How SCA Can Help Your Port Access Federal Funding for Infrastructure Projects

Jun 20, 2022

Jack Conness

It’s no secret that the current state of America’s infrastructure is the direct result of decades of overuse and underinvestment. While there are myriad issues embedded within the ongoing global supply chain crisis – ports, particularly American ports – sit at the epicenter of this crisis.

In our experience working with ports on sustainability issues, decaying port infrastructure and exponential growth in global commerce are just about as compatible as stable sea levels and melting polar ice caps. If that weren’t enough port managers must layer on the climate, health and environmental justice issues embedded within the “simple”, yet critical infrastructure challenges ports must confront.

According to MarketWatch, the country’s nine largest ports handled a collective 50.5 million shipping containers, a 16% increase from 2020 (1). Regrettably but not at all surprisingly, this increase in business had led to an increase in pollution.

Ninety percent of the world’s trade is transported by sea (2) and nearly 20% of global emissions come from the transportation sector (3). Emissions from the global shipping industry are having a profound impact on a rapidly changing and warming climate, which will certainly hurt business in the decades ahead. While ports are the nerve center of our global transportation infrastructure, the deleterious climate change and health impacts of port activities are felt most dramatically by the estimated 39 million people living near them. When coupled with the sheer magnitude of carbon emissions that port activities generate, there are fewer market sectors in more need of inclusive, equitable, replicable, and scalable climate sustainability solutions.

In a March 2022 report conducted by the Environmental Defense Fund (EDF) – Act Now or Pay Later: The Costs of Climate Inaction for Ports and Shipping – they estimate that the cost of storm-related damages and disruptions, which is already pegged at $3 billion/year currently, will rise to nearly $10 billion/year by 2050. Port adaptation costs are expected to cost ports $5.8 billion/year by 2050 as well. Rising sea levels and more devastating hurricanes will make it increasingly more difficult for ports to have sustainable and profitable businesses.

In an effort to help ports mitigate climate-related damages and invest in a sustainable future, Congress passed the Bipartisan Infrastructure Law in 2021. This bill is packed with $17 billion in funding specifically intended for ports to invest into their infrastructure. This includes reducing truck emissions, port electrification, climate resiliency projects, charging infrastructure, and nearly double the funding for the Port Infrastructure Development Program (PIDP).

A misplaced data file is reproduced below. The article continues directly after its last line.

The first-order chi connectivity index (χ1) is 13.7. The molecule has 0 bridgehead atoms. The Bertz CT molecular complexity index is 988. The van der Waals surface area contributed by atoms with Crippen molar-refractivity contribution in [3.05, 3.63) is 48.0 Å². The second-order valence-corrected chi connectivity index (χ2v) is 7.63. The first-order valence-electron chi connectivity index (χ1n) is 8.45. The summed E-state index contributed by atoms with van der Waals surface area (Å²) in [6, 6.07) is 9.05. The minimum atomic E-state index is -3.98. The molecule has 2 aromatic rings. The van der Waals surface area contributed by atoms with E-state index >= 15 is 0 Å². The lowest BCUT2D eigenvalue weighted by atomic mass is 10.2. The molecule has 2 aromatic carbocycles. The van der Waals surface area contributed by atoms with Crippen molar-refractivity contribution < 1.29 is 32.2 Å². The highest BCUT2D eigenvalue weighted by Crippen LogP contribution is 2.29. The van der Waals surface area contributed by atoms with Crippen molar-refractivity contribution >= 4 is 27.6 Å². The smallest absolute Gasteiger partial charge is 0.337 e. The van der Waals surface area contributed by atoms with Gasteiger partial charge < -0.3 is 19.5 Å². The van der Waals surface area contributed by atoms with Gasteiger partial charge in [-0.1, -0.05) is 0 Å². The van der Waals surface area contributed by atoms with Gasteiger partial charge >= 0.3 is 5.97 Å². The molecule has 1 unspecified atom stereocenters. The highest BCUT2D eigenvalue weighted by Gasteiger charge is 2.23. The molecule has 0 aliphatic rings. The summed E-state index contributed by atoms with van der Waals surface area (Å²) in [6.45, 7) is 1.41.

Thanks to the Bipartisan Infrastructure Law, the PIDP will now support, encourage, and give competitive advantages to projects that strengthen resilience, reduce emissions, and advance environmental justice goals. This will provide an incredible and new opportunity for ports to access funding that will either begin or continue their sustainability and climate-related projects.

Other port funding opportunities include:

  • Section 11401. Grants for Charging and Fueling Infrastructure ($2.5 billion)
  • Section 11402. Reduction of Truck Emissions at Port Facilities ($250 million)
  • Section 11403. Carbon Reduction Program
  • Section 11405 – Promoting Resilient Operations for Transformative, Efficient, and Cost-Saving Transportation (PROTECT) Program ($1.4 billion)

SCA has very specific experience in working with ports and all of the units of government involved to design and execute upon sustainability plans and objectives. We partner with ports to collaborate and help to navigate the policy, financial and operational shoals that sit between ports and their sustainability goals and objectives.

We understand how ports operate, the policy and regulatory frameworks within which ports run the stakeholders to engage to design and execute upon sustainability objectives, the barriers to transition and technology deployments, the barriers to public and private capital engagement, the public and private sources of capital that can be accessed, deployed and assembled in support of port sustainability efforts and the policy tools, business models and financing structures to leverage public capital and animate private capital to meet sustainability goals with inclusive and scalable strategies.

It is imperative that ports move quickly to access federal money that will be available to them. Whether a port is in the beginning stages of their sustainability plan or has already accomplished numerous sustainable infrastructure initiatives, these funds will be available to those who know how to access them quickly and strategically.

We contend that if you make one port sustainable, you’ve created the model and toolkit to make all ports sustainable. Let your port be the first to fully leverage capital in support of a sustainable future.


  1. https://www.marketwatch.com/story/americas-biggest-ports-handled-a-record-50-5-million-shipping-containers-last-year-11645539342
  2. https://www.npr.org/2021/12/01/1060382176/shipping-industry-is-pressured-to-cut-pollution-caused-by-merchant-fleet
  3. https://www.edf.org/sites/default/files/press-releases/RTI-EDF%20Act%20Now%20or%20Pay%20Later%20Climate%20Impact%20Shipping.pdf

About the author


Jack Conness

Former Research Analyst Fellow

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